What is An Estate?

HomeBlogEstate PlanningWhat is An Estate?

According to the Oxford dictionary, the first definition of estate is “an extensive area of land in the country, usually with a large house, owned by one person, family, or organization.” Because of this definition, we think of “estate planning” as something that only wealthy people engage in. 

However, for the purposes of “estate planning”, your estate includes all of your assets. The second definition makes more sense when we speak of estate planning; “all the money and property owned by a particular person, especially at death.”

Estate planning encompasses so much more than just thinking about your monetary assets though. A good estate plan takes into account how you will care for yourself medically and how you will leave your assets to your heirs.

Make Decisions Now

Much of estate planning is about making decisions. Decisions about how to hold money to stave off taxes or medical expenses. Decisions about what kind of medical care you desire, where you would like to live if unexpected events happen, and how your family will be cared for in the event that you can no longer support or care for them or yourself.

If you don’t make these decisions now, you may lose the right to make them in the future due to accident, illness, or death. 

Medical Power of Attorney

If you become incapacitated or incompetent and a family member takes you to court to prove you are no longer capable of caring for yourself, you could lose everything. In this situation, you could gain a guardian who is in charge of your finances and health decisions and lose your rights to decide your life decisions on your own. To avoid this type of situation, medical power of attorney documents are part of an estate plan.

With a medical power of attorney, you decide who will make healthcare decisions for you should you become incapacitated or incompetent. You also draw up advanced directives in a living will to declare exactly which types of medical life-saving procedures you want to have. Your living will lays out your decisions to medical staff about resuscitation procedures, IV nutrition and hydration, dialysis, repirators, and more. If the medical staff needs help making a decision that is not covered in your living will, they will ask your medical power of attorney. 

Probate Court

In North Carolina, your estate, the sum of all your assets, will go through a probate process after your death if your estate is worth more than $20,000 (or $30,000 for a couple). The probate process works whether you have written a will or not. The judge appoints a personal representative to account for your entire estate through an inventory. The judge then allows the personal representative to pay creditor claims, estate taxes, and income taxes. After this, the personal representative is involved in giving away the rest of the estate. If you have a will, you can name an executor to handle much of the estate and make these decisions.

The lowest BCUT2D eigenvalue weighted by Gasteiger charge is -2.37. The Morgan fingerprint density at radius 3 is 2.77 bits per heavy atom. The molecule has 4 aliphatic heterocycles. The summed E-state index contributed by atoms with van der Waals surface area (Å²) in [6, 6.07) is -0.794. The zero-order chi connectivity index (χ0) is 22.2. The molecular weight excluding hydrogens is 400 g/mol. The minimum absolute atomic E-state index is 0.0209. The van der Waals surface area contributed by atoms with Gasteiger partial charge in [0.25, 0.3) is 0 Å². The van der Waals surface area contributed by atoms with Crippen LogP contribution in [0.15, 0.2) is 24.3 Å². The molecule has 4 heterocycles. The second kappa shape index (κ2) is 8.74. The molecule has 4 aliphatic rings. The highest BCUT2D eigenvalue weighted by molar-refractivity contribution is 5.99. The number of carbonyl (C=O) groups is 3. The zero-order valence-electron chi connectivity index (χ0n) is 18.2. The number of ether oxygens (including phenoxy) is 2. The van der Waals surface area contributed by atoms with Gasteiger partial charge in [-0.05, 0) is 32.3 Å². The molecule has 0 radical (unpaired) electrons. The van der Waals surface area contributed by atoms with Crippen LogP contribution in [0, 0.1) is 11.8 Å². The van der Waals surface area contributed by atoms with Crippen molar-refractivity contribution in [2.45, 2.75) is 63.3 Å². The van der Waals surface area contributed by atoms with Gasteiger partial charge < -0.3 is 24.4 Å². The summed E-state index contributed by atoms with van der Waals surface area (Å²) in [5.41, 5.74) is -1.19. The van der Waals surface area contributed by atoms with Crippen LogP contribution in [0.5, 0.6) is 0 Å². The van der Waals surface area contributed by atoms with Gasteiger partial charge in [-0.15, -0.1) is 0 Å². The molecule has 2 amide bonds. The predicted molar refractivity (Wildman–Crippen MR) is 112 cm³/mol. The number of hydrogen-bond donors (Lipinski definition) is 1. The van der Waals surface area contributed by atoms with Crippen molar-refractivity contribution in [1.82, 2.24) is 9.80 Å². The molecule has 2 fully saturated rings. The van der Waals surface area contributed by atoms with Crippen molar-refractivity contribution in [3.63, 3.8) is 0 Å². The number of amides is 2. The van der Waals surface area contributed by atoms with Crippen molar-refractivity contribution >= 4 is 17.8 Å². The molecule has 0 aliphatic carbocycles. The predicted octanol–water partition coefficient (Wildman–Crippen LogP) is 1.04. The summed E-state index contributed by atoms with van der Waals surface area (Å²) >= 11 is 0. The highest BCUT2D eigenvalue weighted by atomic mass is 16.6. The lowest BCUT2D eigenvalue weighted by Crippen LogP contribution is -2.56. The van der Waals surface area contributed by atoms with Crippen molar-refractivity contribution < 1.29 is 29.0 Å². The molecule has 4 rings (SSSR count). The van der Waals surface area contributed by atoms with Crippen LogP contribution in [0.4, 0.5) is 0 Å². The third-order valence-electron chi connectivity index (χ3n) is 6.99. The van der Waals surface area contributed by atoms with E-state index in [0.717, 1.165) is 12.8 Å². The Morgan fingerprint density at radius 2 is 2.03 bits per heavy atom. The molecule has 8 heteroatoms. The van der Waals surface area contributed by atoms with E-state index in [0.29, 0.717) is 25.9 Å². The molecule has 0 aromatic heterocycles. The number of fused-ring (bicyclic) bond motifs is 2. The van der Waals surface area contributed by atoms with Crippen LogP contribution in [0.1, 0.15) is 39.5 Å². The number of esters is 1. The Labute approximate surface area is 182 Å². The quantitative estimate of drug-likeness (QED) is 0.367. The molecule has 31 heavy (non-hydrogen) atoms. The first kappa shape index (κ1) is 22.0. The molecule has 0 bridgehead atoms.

If you do not write a will and decide on an executor beforehand, the personal representative could be someone who you would not have chosen. If you are estranged from your sister, it is still possible for her to swoop in and convince the judge to make her the personal representative of the estate. She can then choose to stir up trouble within the rest of your family and hurt feelings.

Retirement Accounts

Much of estate planning is working to avoid the fees, attorney costs, and public nature of probate. Property that passes directly to heirs through the beneficiary designations on a retirement account does not go through probate. There is no chance for someone else to inherit unless your beneficiary chooses to share some of the inheritance. 

Even if you write a will and name another person to inherit an account, your will does not override what your account states. If the account names Susie as beneficiary, but your will names Bob, he is out of luck. Susie will inherit the entire account. Bob gets nothing but your goodwill unless Susie is feeling generous and decides to share with him.

Trusts

Trusts are a legal framework that also does not pass through probate before going to the named beneficiary. One benefit to certain types of trusts is that you can use them to hold assets that you use for your own well-being but that do not count against you to qualify for Medicaid or other government programs. 

Medicaid pays for the bare minimum of health care treatments, but your income and assets must be under a certain level to qualify. If you qualify for Medicaid by keeping money in a trust fund, you can still manage the money and use a certain amount each month for your income. 

Keeping all of your money in checking and savings accounts can cause you to not qualify for Medicaid until you have spent most of your money. A trust fund allows you to continue to have that cushion of money while still staying under the asset requirements. 

One important thing to note is that when you apply for Medicaid, there is a 5 year lookback period. You may not qualify if you have moved large amounts of money into a trust fund within the 5 years prior to making your application. This is one of the reasons why it is better to make estate plans earlier instead of waiting.

Find Help

If you are ready to prepare for your future, give us a call at Vail Gardner Law. We work exclusively with estate planning and enjoy helping you set up your estate based on your needs. We focus on planning for your asset maximization, possible long term care needs, medical expenses, and financial goals for your heirs. We believe that planning for the future is a gift to your loved ones. We want to help you set your goals in motion and feel confident about your own future and that of your family.